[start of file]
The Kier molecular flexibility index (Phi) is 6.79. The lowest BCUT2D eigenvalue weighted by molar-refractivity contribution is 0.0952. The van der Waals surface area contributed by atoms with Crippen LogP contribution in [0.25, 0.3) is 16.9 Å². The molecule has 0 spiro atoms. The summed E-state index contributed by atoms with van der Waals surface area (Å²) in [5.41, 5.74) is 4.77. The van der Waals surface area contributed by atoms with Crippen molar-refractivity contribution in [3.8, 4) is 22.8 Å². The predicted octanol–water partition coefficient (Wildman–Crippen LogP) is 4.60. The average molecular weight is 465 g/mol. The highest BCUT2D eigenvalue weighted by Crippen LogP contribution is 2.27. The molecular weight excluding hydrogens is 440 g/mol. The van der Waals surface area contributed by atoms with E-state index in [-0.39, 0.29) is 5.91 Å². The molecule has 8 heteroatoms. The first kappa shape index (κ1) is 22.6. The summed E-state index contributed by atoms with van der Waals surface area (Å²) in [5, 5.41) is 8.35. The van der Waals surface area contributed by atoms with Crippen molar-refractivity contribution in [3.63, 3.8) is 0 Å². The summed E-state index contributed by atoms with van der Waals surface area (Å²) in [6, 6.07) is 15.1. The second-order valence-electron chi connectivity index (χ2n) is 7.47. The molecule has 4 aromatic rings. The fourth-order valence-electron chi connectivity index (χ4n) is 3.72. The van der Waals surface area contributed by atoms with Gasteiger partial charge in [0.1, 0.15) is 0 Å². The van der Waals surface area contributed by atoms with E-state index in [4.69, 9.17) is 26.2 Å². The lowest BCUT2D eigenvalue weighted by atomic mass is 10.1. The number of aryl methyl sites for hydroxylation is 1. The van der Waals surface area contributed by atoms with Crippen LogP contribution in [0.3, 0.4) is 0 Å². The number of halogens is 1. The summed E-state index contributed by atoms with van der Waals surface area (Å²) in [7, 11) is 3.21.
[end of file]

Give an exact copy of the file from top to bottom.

The Kier molecular flexibility index (Phi) is 6.79. The lowest BCUT2D eigenvalue weighted by molar-refractivity contribution is 0.0952. The van der Waals surface area contributed by atoms with Crippen LogP contribution in [0.25, 0.3) is 16.9 Å². The molecule has 0 spiro atoms. The summed E-state index contributed by atoms with van der Waals surface area (Å²) in [5.41, 5.74) is 4.77. The van der Waals surface area contributed by atoms with Crippen molar-refractivity contribution in [3.8, 4) is 22.8 Å². The predicted octanol–water partition coefficient (Wildman–Crippen LogP) is 4.60. The average molecular weight is 465 g/mol. The highest BCUT2D eigenvalue weighted by Crippen LogP contribution is 2.27. The molecular weight excluding hydrogens is 440 g/mol. The van der Waals surface area contributed by atoms with E-state index in [-0.39, 0.29) is 5.91 Å². The molecule has 8 heteroatoms. The first kappa shape index (κ1) is 22.6. The summed E-state index contributed by atoms with van der Waals surface area (Å²) in [5, 5.41) is 8.35. The van der Waals surface area contributed by atoms with Crippen molar-refractivity contribution in [3.63, 3.8) is 0 Å². The summed E-state index contributed by atoms with van der Waals surface area (Å²) in [6, 6.07) is 15.1. The second-order valence-electron chi connectivity index (χ2n) is 7.47. The molecule has 4 aromatic rings. The fourth-order valence-electron chi connectivity index (χ4n) is 3.72. The van der Waals surface area contributed by atoms with Gasteiger partial charge in [0.1, 0.15) is 0 Å². The van der Waals surface area contributed by atoms with E-state index in [4.69, 9.17) is 26.2 Å². The lowest BCUT2D eigenvalue weighted by atomic mass is 10.1. The number of aryl methyl sites for hydroxylation is 1. The van der Waals surface area contributed by atoms with Crippen LogP contribution in [0.3, 0.4) is 0 Å². The number of halogens is 1. The summed E-state index contributed by atoms with van der Waals surface area (Å²) in [7, 11) is 3.21.